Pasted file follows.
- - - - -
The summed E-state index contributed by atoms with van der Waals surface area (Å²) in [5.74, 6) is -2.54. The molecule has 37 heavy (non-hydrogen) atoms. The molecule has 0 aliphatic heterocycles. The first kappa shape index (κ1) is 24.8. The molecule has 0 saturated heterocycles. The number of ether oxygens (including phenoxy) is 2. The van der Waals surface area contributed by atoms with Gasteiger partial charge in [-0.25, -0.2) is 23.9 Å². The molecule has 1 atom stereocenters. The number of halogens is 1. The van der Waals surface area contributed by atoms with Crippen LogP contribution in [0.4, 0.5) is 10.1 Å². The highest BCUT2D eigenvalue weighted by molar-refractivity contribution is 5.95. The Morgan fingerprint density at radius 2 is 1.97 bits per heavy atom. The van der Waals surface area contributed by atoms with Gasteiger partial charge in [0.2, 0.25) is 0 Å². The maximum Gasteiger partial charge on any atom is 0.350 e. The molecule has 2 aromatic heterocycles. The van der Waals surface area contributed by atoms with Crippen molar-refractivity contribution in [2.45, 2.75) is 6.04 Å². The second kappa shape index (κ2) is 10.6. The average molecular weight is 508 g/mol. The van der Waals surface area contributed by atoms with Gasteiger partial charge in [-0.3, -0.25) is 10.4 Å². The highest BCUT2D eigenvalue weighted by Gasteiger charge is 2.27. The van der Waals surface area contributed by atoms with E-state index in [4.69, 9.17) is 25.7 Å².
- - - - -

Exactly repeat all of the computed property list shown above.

The summed E-state index contributed by atoms with van der Waals surface area (Å²) in [5.74, 6) is -2.54. The molecule has 37 heavy (non-hydrogen) atoms. The molecule has 0 aliphatic heterocycles. The first kappa shape index (κ1) is 24.8. The molecule has 0 saturated heterocycles. The number of ether oxygens (including phenoxy) is 2. The van der Waals surface area contributed by atoms with Gasteiger partial charge in [-0.25, -0.2) is 23.9 Å². The molecule has 1 atom stereocenters. The number of halogens is 1. The van der Waals surface area contributed by atoms with Crippen LogP contribution in [0.4, 0.5) is 10.1 Å². The highest BCUT2D eigenvalue weighted by molar-refractivity contribution is 5.95. The Morgan fingerprint density at radius 2 is 1.97 bits per heavy atom. The van der Waals surface area contributed by atoms with Gasteiger partial charge in [0.2, 0.25) is 0 Å². The maximum Gasteiger partial charge on any atom is 0.350 e. The molecule has 2 aromatic heterocycles. The van der Waals surface area contributed by atoms with Crippen molar-refractivity contribution in [2.45, 2.75) is 6.04 Å². The second kappa shape index (κ2) is 10.6. The average molecular weight is 508 g/mol. The van der Waals surface area contributed by atoms with Gasteiger partial charge in [-0.3, -0.25) is 10.4 Å². The highest BCUT2D eigenvalue weighted by Gasteiger charge is 2.27. The van der Waals surface area contributed by atoms with E-state index in [4.69, 9.17) is 25.7 Å².